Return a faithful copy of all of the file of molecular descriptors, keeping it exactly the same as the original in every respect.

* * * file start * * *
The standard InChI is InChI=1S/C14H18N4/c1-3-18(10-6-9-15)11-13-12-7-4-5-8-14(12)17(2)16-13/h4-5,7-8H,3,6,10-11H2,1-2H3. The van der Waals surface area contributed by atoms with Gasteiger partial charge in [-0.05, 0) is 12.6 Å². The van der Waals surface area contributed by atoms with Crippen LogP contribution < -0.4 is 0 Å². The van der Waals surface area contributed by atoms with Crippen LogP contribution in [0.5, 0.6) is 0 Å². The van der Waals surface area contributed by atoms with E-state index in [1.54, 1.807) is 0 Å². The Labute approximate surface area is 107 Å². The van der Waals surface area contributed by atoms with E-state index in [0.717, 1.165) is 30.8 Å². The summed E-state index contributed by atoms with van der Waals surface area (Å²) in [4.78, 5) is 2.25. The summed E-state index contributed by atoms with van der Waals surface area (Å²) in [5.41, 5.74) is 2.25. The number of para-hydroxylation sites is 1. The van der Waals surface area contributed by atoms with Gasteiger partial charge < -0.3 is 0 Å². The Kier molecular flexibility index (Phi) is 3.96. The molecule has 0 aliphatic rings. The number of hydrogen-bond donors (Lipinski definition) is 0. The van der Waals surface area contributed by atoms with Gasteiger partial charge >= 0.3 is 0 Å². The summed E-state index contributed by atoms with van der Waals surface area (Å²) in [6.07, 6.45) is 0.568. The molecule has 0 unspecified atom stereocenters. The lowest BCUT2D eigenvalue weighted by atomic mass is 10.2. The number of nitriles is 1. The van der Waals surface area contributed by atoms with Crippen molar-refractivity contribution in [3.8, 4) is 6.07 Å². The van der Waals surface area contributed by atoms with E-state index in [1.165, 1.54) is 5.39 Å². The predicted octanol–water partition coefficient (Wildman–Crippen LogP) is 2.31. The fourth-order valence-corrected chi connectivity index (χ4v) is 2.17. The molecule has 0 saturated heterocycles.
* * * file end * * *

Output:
The standard InChI is InChI=1S/C14H18N4/c1-3-18(10-6-9-15)11-13-12-7-4-5-8-14(12)17(2)16-13/h4-5,7-8H,3,6,10-11H2,1-2H3. The van der Waals surface area contributed by atoms with Gasteiger partial charge in [-0.05, 0) is 12.6 Å². The van der Waals surface area contributed by atoms with Crippen LogP contribution < -0.4 is 0 Å². The van der Waals surface area contributed by atoms with Crippen LogP contribution in [0.5, 0.6) is 0 Å². The van der Waals surface area contributed by atoms with E-state index in [1.54, 1.807) is 0 Å². The Labute approximate surface area is 107 Å². The van der Waals surface area contributed by atoms with E-state index in [0.717, 1.165) is 30.8 Å². The summed E-state index contributed by atoms with van der Waals surface area (Å²) in [4.78, 5) is 2.25. The summed E-state index contributed by atoms with van der Waals surface area (Å²) in [5.41, 5.74) is 2.25. The number of para-hydroxylation sites is 1. The van der Waals surface area contributed by atoms with Gasteiger partial charge < -0.3 is 0 Å². The Kier molecular flexibility index (Phi) is 3.96. The molecule has 0 aliphatic rings. The number of hydrogen-bond donors (Lipinski definition) is 0. The van der Waals surface area contributed by atoms with Gasteiger partial charge >= 0.3 is 0 Å². The summed E-state index contributed by atoms with van der Waals surface area (Å²) in [6.07, 6.45) is 0.568. The molecule has 0 unspecified atom stereocenters. The lowest BCUT2D eigenvalue weighted by atomic mass is 10.2. The number of nitriles is 1. The van der Waals surface area contributed by atoms with Crippen molar-refractivity contribution in [3.8, 4) is 6.07 Å². The van der Waals surface area contributed by atoms with E-state index in [1.165, 1.54) is 5.39 Å². The predicted octanol–water partition coefficient (Wildman–Crippen LogP) is 2.31. The fourth-order valence-corrected chi connectivity index (χ4v) is 2.17. The molecule has 0 saturated heterocycles.